High performance and extreme luxury were recurring themes for the first major European show of the year, one that saw brands cross into territory they hadn't been before.
Leading the charge was Mercedes-AMG and Toyota, with two soon-to-arrive sports machines.
Geneva 2018 also heralded the return of Aston Martin's luxury offshoot Lagonda and the creation of Volvo's sub-brand Polestar.
Mercedes-AMG GT 4-Door Coupe
Mercedes-Benz's performance division, AMG, is on a roll and the latest new arrival is a go-fast four-door encapsulating the spirit of the brand's GT sports car.
Underneath, though, the GT4 shares plenty with the Mercedes-Benz E-Class, including the basic architecture.
But AMG has amped up the interior, from the carbon fibre and colourful touches to the V-shaped centre console that incorporates eight buttons.
Engine choices include the a new inline six-cylinder turbo mated to an electric motor, or the most powerful iteration – 470kW – of the brutal 4.0-litre twin turbo V8.
AMG isn't talking pricing, but it's a fair bet to be north of $250k.
The performance division of Volvo, Polestar has created its first unique model, the 1, something planned to lead to a family of go-fast Swedish machines.
Volvo describes Polestar as a "new electric performance brand", but there are also pistons and turbos playing a role in the 450kW/1000Nm outputs from the 1's hybrid drivetrain. The petrol engine powers the front wheels while two electric motors look after the rears.
Just 500 Polestar 1s are planned each year, each commanding 250,000 pounds; convert that to our money and thrown in local taxes and you're looking at (gulp) about $350k.
Not that the Polestar 1 is coming here; it'll only be built with a steering wheel on the left.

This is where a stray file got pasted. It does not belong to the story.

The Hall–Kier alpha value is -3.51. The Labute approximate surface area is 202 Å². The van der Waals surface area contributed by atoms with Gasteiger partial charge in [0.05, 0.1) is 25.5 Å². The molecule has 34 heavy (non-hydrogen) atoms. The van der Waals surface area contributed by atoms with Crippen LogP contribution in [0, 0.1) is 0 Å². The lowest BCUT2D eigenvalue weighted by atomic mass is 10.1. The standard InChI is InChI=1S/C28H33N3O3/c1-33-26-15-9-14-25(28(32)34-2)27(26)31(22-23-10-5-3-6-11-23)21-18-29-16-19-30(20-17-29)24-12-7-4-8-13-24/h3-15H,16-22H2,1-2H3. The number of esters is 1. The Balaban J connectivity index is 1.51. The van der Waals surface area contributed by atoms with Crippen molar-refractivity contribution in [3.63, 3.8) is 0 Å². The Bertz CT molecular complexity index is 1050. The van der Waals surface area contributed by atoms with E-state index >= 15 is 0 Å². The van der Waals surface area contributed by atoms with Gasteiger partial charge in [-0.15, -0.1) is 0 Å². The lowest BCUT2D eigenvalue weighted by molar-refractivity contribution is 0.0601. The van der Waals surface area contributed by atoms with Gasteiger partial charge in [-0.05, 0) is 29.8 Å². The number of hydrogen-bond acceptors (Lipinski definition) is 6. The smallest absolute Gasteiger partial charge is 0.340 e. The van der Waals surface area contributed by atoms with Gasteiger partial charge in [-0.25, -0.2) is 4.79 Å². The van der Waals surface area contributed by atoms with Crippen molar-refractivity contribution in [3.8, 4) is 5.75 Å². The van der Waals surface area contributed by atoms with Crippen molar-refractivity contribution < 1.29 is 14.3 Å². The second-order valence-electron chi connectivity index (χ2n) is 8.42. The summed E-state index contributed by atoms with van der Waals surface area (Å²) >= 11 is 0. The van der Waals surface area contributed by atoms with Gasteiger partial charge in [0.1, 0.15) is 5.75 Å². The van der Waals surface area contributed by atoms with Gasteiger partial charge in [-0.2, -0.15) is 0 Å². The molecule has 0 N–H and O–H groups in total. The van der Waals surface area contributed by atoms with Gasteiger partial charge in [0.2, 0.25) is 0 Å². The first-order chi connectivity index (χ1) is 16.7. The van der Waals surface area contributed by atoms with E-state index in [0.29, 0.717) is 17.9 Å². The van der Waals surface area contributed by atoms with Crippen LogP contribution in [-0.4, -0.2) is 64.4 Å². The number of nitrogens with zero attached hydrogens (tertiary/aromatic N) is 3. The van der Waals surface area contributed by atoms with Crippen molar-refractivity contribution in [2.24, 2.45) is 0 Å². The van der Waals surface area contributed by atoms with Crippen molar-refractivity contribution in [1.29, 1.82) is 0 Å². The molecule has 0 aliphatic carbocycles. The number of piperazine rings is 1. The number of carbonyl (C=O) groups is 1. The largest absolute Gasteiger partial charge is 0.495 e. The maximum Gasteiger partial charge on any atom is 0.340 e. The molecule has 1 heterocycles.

From 2020, though, the Polestar brand is planned for Australia, with upcoming models such as the 2 and 3.
It was only a matter of time before the arrival of Lexus's first small SUV.
The concept's angular styling has been toned down, although there are still aggressive LED tail lights and plenty of sharp edges – as well as bold black wheel arches – to keep interested eyes busy.
Based on the underpinnings of the Toyota C-HR, the Lexus UX picks up a new 2.0-litre four-cylinder engine.
That same engine is mated to an electric motor in the hybrid version, producing a combined 131kW.
Expect pricing to kick off around $45,000 when it arrives early in 2019.
BMW M8 Gran Coupe concept
The sleek looks of the 8-Series concept with added rear doors for practicality.
That's the thinking behind BMW's flagship grand tourer.
There are hints of Jaguar in the front lights but well placed character lines and low-slung proportions for a sporty four-door with kid-friendly space.
Finally, Toyota's worst kept secret is out in the open - partially, at least.
The company with a long history of sports cars has revived one of its most revered nameplates, the Supra, in the form of a purpose built race car.
The basic architecture was developed in conjunction with BMW, which will use it for the upcoming Z4 roadster.
Toyota's staying quiet on what will power the Supra, although best indications suggest it will be a V6 mated to an electric hybrid system.